The Mixed MAGA Reviews of Democrat Presidential Candidate Andrew Yang

Andrew Yang's concept for America has stirred a variety of reactions in his bid for the 2020 Presidency.


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Andrew Yang
  • Democratic Presidential Candidate Andrew Yang is running on three main objectives: universal basic income (UBI) of $1,000 per month, medicare for all, and what he describes as “human centered capitalism.”
  • After recent appearances on The Joe Rogan Experience and The Breakfast Club, Yang has drawn the attention he’s been after, but it hasn’t come without criticism.
  • While many including philosopher Stefan Molyneux have been quick in their dismissal of Yang’s push for UBI and his questionable comments about white gun owners in America, others have welcomed his candidacy.

With a few high profile guest appearances now under his belt, Andrew Yang’s name has grown in popularity and in turn, so has the commentary on his worldview. Yang took the opportunity at a recent speaking event to tell the audience about his fear of America’s future and what it means for Asian people. See the video clip below:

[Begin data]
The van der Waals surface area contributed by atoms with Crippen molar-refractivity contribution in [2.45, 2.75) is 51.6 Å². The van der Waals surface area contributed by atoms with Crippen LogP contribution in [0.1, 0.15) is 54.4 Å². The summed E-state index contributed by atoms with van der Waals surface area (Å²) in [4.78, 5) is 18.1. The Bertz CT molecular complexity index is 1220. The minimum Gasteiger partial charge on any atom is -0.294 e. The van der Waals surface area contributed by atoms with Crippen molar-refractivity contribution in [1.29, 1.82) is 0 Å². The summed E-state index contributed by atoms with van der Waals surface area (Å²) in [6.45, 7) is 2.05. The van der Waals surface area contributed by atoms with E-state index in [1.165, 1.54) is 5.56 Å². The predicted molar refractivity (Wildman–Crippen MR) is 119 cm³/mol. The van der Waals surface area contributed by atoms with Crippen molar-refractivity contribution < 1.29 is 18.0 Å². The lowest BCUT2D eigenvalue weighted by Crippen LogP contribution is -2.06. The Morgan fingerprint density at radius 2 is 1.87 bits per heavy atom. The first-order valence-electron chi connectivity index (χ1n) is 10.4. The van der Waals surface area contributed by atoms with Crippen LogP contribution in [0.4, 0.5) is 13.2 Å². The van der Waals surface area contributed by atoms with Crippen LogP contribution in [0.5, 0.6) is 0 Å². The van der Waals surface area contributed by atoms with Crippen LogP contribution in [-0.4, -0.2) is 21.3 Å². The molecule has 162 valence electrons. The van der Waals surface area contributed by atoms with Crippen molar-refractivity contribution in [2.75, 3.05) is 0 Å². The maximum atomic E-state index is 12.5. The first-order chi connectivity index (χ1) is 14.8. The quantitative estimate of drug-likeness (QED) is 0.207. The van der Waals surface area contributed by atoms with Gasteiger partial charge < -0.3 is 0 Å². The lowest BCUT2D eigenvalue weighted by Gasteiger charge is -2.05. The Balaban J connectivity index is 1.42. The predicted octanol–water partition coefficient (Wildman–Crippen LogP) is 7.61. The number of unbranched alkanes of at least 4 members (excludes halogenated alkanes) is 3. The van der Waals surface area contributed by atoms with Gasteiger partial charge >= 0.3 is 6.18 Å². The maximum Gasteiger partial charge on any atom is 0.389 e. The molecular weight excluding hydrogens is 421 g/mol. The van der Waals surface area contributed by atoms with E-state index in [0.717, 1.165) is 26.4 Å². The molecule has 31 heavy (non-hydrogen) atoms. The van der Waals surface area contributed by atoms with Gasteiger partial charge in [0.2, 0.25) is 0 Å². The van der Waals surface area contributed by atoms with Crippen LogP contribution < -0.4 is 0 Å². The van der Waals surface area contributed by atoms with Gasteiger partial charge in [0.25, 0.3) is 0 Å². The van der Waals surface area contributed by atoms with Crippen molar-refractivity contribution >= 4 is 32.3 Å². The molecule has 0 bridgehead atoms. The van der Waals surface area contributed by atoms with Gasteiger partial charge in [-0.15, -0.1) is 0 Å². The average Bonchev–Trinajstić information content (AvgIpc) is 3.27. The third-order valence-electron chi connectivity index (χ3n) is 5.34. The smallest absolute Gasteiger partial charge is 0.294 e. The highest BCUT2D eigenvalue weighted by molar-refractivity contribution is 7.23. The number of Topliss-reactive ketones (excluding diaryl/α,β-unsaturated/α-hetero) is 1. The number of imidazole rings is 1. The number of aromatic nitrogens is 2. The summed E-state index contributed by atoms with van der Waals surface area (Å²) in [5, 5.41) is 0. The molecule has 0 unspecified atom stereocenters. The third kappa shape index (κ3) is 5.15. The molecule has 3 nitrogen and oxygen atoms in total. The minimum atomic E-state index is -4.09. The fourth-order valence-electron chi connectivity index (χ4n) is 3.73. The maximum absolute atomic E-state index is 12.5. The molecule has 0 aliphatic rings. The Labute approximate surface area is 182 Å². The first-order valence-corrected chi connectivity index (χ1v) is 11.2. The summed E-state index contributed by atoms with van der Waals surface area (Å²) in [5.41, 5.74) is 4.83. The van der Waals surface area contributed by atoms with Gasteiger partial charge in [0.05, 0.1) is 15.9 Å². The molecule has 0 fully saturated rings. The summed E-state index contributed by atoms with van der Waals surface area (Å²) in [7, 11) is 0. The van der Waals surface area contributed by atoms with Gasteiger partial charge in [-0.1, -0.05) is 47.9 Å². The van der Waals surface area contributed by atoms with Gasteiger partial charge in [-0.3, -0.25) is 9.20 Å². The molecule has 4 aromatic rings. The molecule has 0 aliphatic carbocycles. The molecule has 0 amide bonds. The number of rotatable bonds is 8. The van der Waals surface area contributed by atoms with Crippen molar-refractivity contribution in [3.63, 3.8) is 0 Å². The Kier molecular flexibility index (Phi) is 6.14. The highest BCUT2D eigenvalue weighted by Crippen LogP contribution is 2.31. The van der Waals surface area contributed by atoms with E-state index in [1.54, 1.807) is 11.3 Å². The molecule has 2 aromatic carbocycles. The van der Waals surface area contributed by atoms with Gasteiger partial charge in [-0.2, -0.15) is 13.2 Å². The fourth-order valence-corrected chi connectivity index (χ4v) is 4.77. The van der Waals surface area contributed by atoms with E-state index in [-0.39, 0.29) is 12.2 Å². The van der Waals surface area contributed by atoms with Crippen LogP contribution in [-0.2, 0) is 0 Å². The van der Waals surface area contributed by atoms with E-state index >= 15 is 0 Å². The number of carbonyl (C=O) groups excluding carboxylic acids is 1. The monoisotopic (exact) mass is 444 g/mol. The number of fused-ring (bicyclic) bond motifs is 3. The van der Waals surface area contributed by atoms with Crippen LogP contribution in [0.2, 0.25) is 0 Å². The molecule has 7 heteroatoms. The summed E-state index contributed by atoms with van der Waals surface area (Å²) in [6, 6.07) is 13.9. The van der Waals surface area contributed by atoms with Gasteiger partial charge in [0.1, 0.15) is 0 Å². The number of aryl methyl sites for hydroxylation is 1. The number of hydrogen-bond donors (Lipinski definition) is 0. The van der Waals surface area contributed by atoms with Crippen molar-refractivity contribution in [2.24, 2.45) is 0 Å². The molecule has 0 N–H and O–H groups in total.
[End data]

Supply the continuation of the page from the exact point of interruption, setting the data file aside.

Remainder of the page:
Political commentator Jack Posobeic had more to say about Yang’s “race-based views,” after Yang tweeted back in defense of his statements.

Media personality Scott Adams and thought leader Stefan Molyneaux were also quick to question Yang’s commentary.

Yang’s official website highlights his push for universal basic income, which “guarantees payments of $1,000 per month, or $12,000 per year, to all U.S. citizens over the age of 18.”

Molyneaux compared his campaign to “a test of basic math literacy and IQ.”

Mike Cernovich tweeted that he was pro-UBI years ago.

Jack Posobiec had previously been curious about Yang’s UBI proposal.

Ali Alexander has offered to interview Andrew Yang with no response from the candidate or his team.

Popular YouTuber Paul Joseph Watson argued on Twitter that he actually agrees with a lot of what Yang has to say despite Watson’s label of being alt-right.

In a recent periscope, philosopher and trainer Alexander J.A Cortes mentioned that he believes Yang is starting a fresh perspective and welcomes a country-wide discussion on UBI.

Journalist Cassandra Fairbanks was interested in Yang’s stance on the dangers of artificial intelligence.

Some have been more frank in their judgments. When asked if he was a part of the “YangGang,” a hashtag on social media used by Yang’s supporters, rapper and news analyst An0moly responded bluntly, “absolutely not.”


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Clint Whitney

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